Windswept sand onto roadways can cause hazardous driving conditions which include poor visibility and tire slippage. There’s also the problem of sand wreaking havoc with gears, engines and vehicle paint. There have been some small studies done on the effect of windblown sand. In Kihei, sometimes there is so much windswept sand covering sidewalks and roadways along South Kihei Round near the Kulanihaoi river gulch the county has to step in with equipment and crews to mitigate. But is it enough?
During the sand abatement, the county redirects traffic to a single lane so that crews can remove the windblown sand which stockpiles into small dunes on the traffic lanes. The areas near the Menehune Shores Condos all the way up to the ‘Suda Store and Shell Station along the Pi’ilani Highway are affected. There is a dune or berm which partially protects the highway but it’s not a true preventative for the larger problem of roadway issues.
Sadly, hours after the county crews have left, the sand returns and it is like the crews were never there.
Removing the sand without addressing the cause makes for a futile circle of blown sand, remove, and blown sand again.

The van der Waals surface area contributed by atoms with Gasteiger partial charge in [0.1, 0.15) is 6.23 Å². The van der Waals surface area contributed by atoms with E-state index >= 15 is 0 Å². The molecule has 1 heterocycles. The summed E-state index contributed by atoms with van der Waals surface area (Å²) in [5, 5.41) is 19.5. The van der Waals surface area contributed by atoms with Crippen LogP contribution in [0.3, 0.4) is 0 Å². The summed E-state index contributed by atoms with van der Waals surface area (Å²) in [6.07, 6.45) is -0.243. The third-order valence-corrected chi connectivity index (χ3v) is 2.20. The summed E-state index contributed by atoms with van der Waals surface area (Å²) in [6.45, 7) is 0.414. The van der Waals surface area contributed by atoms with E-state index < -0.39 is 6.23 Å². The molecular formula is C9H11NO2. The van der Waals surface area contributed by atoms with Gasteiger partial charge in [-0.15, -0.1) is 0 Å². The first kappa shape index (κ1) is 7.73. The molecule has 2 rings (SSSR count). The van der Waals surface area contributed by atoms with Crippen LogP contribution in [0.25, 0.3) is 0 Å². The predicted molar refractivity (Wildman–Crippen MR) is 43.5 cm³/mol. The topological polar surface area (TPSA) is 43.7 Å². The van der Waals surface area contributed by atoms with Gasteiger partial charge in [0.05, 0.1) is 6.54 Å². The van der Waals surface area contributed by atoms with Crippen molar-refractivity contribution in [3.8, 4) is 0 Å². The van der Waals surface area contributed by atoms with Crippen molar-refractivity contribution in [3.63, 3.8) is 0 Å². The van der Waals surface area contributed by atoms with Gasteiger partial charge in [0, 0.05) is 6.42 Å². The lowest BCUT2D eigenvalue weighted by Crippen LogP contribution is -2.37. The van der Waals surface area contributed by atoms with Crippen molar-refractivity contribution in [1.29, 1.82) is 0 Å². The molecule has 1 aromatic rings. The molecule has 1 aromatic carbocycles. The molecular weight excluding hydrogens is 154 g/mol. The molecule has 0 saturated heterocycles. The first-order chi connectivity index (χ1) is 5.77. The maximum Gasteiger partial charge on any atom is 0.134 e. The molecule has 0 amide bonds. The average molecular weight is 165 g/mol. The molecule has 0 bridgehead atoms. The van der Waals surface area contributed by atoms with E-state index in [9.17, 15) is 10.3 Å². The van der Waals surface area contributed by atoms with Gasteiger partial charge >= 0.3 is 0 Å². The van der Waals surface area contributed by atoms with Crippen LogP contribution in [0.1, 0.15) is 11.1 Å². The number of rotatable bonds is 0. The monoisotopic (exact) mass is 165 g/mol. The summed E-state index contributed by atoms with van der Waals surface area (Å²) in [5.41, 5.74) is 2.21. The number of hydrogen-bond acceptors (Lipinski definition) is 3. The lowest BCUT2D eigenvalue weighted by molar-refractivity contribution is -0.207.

In the Whale Sanctuary area near South Kihei Road, there is a dune of sand, but it often is a source of the blown sand, rather than protecting the road from more swirls of sand.
Past decisions of urban design for Kihei have greatly disrupted the balance of nature. Although those decisions cannot be reversed, the resulting issues of sand must be managed as best as can be done. In the future, it’s possible that sea-level rise will eliminate this problem, as the kai is predicted to cover South Kihei Road.
Meanwhile, the windswept sand and its resulting road issues have been a concern for Kihei Community Association members. Reportedly, some KCA members have reached out toward the Mayor and the Department of Public Works for assistance in this matter. The Kihei Community Association has contacted the new Director of the Department of Public Works, Rowena Dagdag Anday. The KCA has also contacted coastal geologist Tara Owens, a University of Hawaii Sea Grant recipient and someone who works with county planning. She has always been a reliable and outstanding supporter of Kihei community concerns.
Please stay tuned for updates.